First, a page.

The Biden administration has promoted its signature environmental justice initiative as a linchpin of its equity agenda, but few people outside Washington seem to have any idea what it is, three prominent activists said yesterday.
“I have not met many elected officials in my state or in many others who have ever heard of it,” said Peggy Shepard, executive director of New York environmental justice group We Act for Environmental Justice.
Shepard and two other top activists — Beverly Wright and Bob Bullard — yesterday announced their own shadow initiative to “compliment” and “supplement” President Joe Biden’s agenda.
Their new three-pronged plan — backed by the Bezos Earth Fund — would track and monitor the federal government’s effort to invest 40 percent of climate-related benefits in areas long inflicted by environmental racism.
A virtual press conference yesterday from Wright and Bullard suggested the advocates are concerned with the administration’s implementation of Justice40, and other environmental justice initiatives throughout the government.
“We’ve seen in the past many situations where good projects ended up having bad results,” said Wright, founder of the Louisiana-based Deep South Center for Environmental Justice. “We don’t want to see that happening at this time.”
Still, the advocates tempered their criticism, reasoning it was too early to judge.
“As a college professor, at this point I grade them an incomplete,” said Wright.
The Deep South Center for Environmental Justice will convene regional and national gatherings to foster community buy-in, she said.
Bullard, a professor at Texas Southern University, gave the administration a “passing” grade so far.
Shepard, who co-chairs the White House Environmental Justice Advisory Council, on which Wright and Bullard also sit, explained broadly: “Our efforts are really about accountability.”
To be sure, the White House Council on Environmental Quality has struggled with staff shortages and has missed multiple key deadlines.
CEQ missed a self-imposed February deadline to release a scorecard to track its Justice40 progress. In addition, its climate and economic screening tool — currently in draft form and out for public comment — was six months behind schedule.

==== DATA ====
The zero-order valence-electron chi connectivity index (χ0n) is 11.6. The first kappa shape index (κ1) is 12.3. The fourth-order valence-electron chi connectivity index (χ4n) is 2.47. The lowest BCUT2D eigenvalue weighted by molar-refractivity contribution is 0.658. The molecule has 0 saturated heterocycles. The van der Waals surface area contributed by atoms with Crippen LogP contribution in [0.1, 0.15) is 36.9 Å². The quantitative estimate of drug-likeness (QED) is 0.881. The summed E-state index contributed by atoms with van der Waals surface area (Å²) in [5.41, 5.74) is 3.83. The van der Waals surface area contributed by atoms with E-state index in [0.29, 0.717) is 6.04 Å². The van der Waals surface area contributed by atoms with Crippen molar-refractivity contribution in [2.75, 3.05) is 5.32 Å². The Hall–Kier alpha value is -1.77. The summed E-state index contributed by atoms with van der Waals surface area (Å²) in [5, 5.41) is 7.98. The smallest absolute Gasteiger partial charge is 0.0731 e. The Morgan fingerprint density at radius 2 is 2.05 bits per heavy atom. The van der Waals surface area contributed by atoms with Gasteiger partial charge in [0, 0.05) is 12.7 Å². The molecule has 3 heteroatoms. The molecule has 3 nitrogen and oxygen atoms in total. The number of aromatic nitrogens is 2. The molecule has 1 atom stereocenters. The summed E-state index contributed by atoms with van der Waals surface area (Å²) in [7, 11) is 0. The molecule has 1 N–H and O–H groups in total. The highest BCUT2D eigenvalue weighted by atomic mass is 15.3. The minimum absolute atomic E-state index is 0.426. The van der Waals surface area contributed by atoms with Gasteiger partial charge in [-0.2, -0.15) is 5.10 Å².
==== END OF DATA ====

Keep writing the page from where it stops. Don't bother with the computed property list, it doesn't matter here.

The White House did not include race as a factor in the tool. Activists said the administration may end up missing needy communities of color (Greenwire, Jan. 18).
“We were concerned, and we’re still concerned,” Bullard said.
He said his research shows middle-class Black Americans earning $50,000 to 60,000 annually are more likely to live in a polluted neighborhood than white Americans making just $10,000.
Bullard said their complimentary mapping tool would demonstrate what the government missed by excluding race.
“We aren’t going to throw up our hands because CEQ doesn’t include that,” he said.
CEQ aides have suggested including race would make the tool legally vulnerable. Another federal program aimed at remedying decades of racism against Black farmers was challenged by conservative groups.
The case is tied up in the U.S. District Court for the Northern District of Texas, and experts see it as a warning sign for Biden’s other plans to promote racial equity.
Federal funding from last fall’s infrastructure law is already going to community-based efforts. Nineteen groups, for example, recently received $3.7 million from EPA for job training. CEQ also pointed to billions of federal dollars in announcements to improve ports, waterways, Superfund sites and other infrastructure.
Bullard, Shepard and Wright have received grants from the Bezos Earth Fund, which has committed $300 million to environmental justice throughout the country, a spokesperson said.
The fund has also recently beefed up its environmental justice portfolio by hiring Cecilia Martinez, a former top Biden CEQ aide, and veteran philanthropic equity strategist Danielle Deane-Ryan.